If we're talking about low-level drug offenses though, the impact of prison is very different. When we send somebody away for a drug offense, somebody has been selling drugs on the street corner, how long does it take until that person is replaced on that street corner? Well, it takes about 20 minutes in most neighborhoods. But as we've seen in the war on drugs, we've now got a half million people in our prisons and jails for drug offense. The deterrent effect certainly has not kicked in the way it was promised to.

MARTIN: We've talked about the role of methamphetamine that may or may not play in the prison population. We've talked about crack cocaine. What about marijuana, which I believe is still the most widely used illegal drug?

Mr. MAUER: Well exactly and the strange thing is that, you know, we still have record numbers of drug arrests. Increasingly since about 1990, marijuana has made up a rising proportion of all the drug offenses. More than 40 percent of all the 1.8 million drug offenses each year are from marijuana and most of those are for possession. Now in terms of how law enforcement resources and court resources are being used, we're spending billions of dollars processing what I think most people would agree is the sort of less severe type of drug cases.

You know, one may or may not think marijuana is a good drug or bad drug, but no one will question it's less harmful than heroin, cocaine, crack and things like that.

MARTIN: Oh, but I think the argument for this particular kind of law enforcement strategy has been that this is a gateway drug.

Mr. MAUER: Yeah, well the, the argument is out there.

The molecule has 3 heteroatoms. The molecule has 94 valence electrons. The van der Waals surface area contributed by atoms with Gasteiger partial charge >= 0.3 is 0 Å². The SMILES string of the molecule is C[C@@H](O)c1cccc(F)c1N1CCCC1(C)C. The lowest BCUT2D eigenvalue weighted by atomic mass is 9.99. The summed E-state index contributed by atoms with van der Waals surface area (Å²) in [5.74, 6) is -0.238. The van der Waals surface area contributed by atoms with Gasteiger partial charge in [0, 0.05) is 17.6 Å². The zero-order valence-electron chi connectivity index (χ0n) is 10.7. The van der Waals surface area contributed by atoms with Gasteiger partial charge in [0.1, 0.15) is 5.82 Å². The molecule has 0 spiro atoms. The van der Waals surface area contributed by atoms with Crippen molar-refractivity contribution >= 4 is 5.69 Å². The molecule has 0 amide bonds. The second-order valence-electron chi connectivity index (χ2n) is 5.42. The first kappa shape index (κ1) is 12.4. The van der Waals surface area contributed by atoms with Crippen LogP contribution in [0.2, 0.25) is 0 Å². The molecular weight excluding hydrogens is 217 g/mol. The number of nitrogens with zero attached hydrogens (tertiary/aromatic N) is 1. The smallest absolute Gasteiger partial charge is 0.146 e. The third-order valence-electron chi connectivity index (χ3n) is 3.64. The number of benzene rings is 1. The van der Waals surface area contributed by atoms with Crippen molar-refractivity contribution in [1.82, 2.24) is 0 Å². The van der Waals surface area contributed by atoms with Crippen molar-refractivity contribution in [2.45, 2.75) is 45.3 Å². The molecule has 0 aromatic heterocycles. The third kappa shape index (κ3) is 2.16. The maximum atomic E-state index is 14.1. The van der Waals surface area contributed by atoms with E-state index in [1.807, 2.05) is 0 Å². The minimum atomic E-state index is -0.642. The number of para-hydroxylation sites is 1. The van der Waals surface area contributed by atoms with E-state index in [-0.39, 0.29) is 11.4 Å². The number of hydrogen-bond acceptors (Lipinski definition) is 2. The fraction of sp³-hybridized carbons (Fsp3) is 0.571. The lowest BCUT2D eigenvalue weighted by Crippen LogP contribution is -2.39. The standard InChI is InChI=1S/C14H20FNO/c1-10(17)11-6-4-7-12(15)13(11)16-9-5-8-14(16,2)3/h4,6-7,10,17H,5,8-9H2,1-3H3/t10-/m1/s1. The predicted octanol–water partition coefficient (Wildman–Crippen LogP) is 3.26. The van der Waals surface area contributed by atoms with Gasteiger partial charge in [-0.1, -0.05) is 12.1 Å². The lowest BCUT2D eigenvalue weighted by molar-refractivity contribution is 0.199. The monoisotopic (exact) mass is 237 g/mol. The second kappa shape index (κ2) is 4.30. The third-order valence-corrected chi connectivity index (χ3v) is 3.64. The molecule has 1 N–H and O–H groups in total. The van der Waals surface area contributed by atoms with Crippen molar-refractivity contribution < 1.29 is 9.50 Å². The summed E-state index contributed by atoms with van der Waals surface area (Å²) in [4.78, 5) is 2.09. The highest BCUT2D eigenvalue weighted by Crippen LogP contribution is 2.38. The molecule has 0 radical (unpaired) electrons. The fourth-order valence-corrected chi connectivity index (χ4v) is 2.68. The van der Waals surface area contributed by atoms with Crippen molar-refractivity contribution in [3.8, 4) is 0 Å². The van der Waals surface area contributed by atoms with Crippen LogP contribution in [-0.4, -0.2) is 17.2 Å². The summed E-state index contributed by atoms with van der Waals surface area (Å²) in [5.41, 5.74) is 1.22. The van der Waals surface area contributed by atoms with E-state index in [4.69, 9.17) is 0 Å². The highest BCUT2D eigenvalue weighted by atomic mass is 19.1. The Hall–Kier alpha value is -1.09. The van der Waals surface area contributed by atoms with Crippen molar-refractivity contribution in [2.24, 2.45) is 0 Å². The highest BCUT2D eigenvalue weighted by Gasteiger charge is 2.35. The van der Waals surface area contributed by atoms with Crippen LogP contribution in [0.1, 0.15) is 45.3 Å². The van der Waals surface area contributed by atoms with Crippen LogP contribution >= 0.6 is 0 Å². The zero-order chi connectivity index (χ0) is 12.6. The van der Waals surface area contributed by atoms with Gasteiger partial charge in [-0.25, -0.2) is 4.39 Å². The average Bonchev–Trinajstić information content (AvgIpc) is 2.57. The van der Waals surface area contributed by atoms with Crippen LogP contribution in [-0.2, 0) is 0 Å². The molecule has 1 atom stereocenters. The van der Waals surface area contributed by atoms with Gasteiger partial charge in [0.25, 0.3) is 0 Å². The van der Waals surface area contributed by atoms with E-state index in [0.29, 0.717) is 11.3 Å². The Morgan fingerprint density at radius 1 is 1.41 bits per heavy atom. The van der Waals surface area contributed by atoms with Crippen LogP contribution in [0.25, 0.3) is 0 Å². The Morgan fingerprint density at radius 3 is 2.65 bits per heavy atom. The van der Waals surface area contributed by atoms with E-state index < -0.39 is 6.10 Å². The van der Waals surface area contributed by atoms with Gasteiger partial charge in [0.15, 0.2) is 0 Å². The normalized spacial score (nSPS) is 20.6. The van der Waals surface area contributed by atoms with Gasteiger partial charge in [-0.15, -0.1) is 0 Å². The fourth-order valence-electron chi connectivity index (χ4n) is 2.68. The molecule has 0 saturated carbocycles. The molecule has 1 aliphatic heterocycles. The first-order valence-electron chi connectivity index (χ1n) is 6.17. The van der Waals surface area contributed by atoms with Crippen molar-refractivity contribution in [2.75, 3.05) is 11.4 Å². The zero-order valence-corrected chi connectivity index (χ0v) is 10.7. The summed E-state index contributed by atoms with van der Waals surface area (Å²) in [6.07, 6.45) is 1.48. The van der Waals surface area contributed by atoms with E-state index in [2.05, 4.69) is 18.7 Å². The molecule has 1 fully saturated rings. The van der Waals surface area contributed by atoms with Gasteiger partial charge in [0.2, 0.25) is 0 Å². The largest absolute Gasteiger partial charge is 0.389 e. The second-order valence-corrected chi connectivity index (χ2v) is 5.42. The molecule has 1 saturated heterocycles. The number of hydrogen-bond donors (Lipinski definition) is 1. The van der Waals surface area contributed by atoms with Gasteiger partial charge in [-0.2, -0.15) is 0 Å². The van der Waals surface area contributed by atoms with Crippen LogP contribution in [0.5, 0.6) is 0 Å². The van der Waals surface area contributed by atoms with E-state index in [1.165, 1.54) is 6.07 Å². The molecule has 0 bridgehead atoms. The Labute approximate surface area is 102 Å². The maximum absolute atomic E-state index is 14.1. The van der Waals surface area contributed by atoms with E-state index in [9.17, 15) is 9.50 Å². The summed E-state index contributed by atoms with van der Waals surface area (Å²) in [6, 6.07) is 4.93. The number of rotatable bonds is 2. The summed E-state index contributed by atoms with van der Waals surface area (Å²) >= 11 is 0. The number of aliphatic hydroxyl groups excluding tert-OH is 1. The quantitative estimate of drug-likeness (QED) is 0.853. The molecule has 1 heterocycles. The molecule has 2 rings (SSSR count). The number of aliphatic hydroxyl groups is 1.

MARTIN: Is that not a credible argument?

Mr. MAUER: Not very much, no. I mean the way that comes about is people say, well, look at somebody, the people used heroin, nine out of 10 of them originally used marijuana. But we really need to look the other way. Of every 100 people who use marijuana, how many go on to use heroin? And there the numbers are really very, very small.

MARTIN: You made the argument that incarceration policies really don't have that much effect on crime. You think it has some effect on crime. We're in difficult economic circumstances now. Some would argue that poverty, fear, anxiety, economic anxiety, drives the crime rate. Do you think that's true?

Mr. MAUER: I think it's really a question of how we respond to the economic crisis. You know, through the government stimulus package, what kinds of jobs are going to be created? You know, are they going to be jobs that people coming out of prison may have access to or could we do some training for them? Some people are talking about green jobs, which can be locally based, retrofitting homes, weatherization.

These are the kinds of things that people who otherwise might end up in the justice system could be readily trained for. So we can use this as an opportunity to try to reverse some of those long-term trends, particularly in low-income communities.

MARTIN: Overall, there are those who would argue that it's really time to stop putting so much emphasis on race. Is it still relevant?

Mr. MAUER: You know, I studied this from a quantitative point of view, but every time I go into a courtroom or prison system and look around, you don't need to be a sociologist to get the story. You know, we're talking about a sea of black and brown faces. And communities that believe the system isn't working for them, they're less likely to cooperate with law enforcement and with the courts. And then we don't have a very effective justice system.

MARTIN: And does this report indicate that at least in terms of the racial dynamics that the system is becoming more fair?

Mr. MAUER: The system is becoming slightly more fair, and that's encouraging. We still have a very long way to go.

MARTIN: Marc Mauer is the executive director of the Sentencing Project and author of book, "The Race to Incarcerate." His study, entitled "The Changing Racial Dynamics of the War on Drugs" was released earlier this week. He was kind enough to join us in our Washington, D.C., studios, and if you want to see the study in its entirety, we'll have a link on our Web site. Marc, thank you so much for joining us.

Mr. MAUER: Thanks for having me.